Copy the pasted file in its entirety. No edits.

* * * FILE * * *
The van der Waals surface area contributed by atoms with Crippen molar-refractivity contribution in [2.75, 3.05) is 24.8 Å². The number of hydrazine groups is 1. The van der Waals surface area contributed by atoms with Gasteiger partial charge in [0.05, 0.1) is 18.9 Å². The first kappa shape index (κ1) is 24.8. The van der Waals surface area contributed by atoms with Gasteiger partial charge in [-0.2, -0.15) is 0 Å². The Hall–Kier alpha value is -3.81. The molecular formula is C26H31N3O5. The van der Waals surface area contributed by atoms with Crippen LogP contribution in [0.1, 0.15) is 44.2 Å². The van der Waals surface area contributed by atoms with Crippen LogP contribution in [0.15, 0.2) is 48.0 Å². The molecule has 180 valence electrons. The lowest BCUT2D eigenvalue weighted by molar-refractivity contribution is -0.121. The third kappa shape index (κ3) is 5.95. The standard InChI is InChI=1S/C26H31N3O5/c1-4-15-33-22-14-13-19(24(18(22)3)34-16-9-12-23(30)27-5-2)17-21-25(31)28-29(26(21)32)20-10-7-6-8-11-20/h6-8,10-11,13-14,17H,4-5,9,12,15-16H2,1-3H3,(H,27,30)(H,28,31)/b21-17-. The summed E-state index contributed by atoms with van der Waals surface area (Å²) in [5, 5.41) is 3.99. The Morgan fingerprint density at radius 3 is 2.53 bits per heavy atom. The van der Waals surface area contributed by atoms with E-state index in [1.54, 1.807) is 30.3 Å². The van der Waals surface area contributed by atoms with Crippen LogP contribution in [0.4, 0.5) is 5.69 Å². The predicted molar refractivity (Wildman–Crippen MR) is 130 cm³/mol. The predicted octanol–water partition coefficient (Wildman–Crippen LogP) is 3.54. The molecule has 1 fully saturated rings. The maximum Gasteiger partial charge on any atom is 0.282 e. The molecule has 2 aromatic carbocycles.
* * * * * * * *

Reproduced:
The van der Waals surface area contributed by atoms with Crippen molar-refractivity contribution in [2.75, 3.05) is 24.8 Å². The number of hydrazine groups is 1. The van der Waals surface area contributed by atoms with Gasteiger partial charge in [0.05, 0.1) is 18.9 Å². The first kappa shape index (κ1) is 24.8. The van der Waals surface area contributed by atoms with Gasteiger partial charge in [-0.2, -0.15) is 0 Å². The Hall–Kier alpha value is -3.81. The molecular formula is C26H31N3O5. The van der Waals surface area contributed by atoms with Crippen LogP contribution in [0.1, 0.15) is 44.2 Å². The van der Waals surface area contributed by atoms with Crippen LogP contribution in [0.15, 0.2) is 48.0 Å². The molecule has 180 valence electrons. The lowest BCUT2D eigenvalue weighted by molar-refractivity contribution is -0.121. The third kappa shape index (κ3) is 5.95. The standard InChI is InChI=1S/C26H31N3O5/c1-4-15-33-22-14-13-19(24(18(22)3)34-16-9-12-23(30)27-5-2)17-21-25(31)28-29(26(21)32)20-10-7-6-8-11-20/h6-8,10-11,13-14,17H,4-5,9,12,15-16H2,1-3H3,(H,27,30)(H,28,31)/b21-17-. The summed E-state index contributed by atoms with van der Waals surface area (Å²) in [5, 5.41) is 3.99. The Morgan fingerprint density at radius 3 is 2.53 bits per heavy atom. The van der Waals surface area contributed by atoms with E-state index in [1.54, 1.807) is 30.3 Å². The van der Waals surface area contributed by atoms with Crippen LogP contribution in [0.4, 0.5) is 5.69 Å². The predicted molar refractivity (Wildman–Crippen MR) is 130 cm³/mol. The predicted octanol–water partition coefficient (Wildman–Crippen LogP) is 3.54. The molecule has 1 fully saturated rings. The maximum Gasteiger partial charge on any atom is 0.282 e. The molecule has 2 aromatic carbocycles.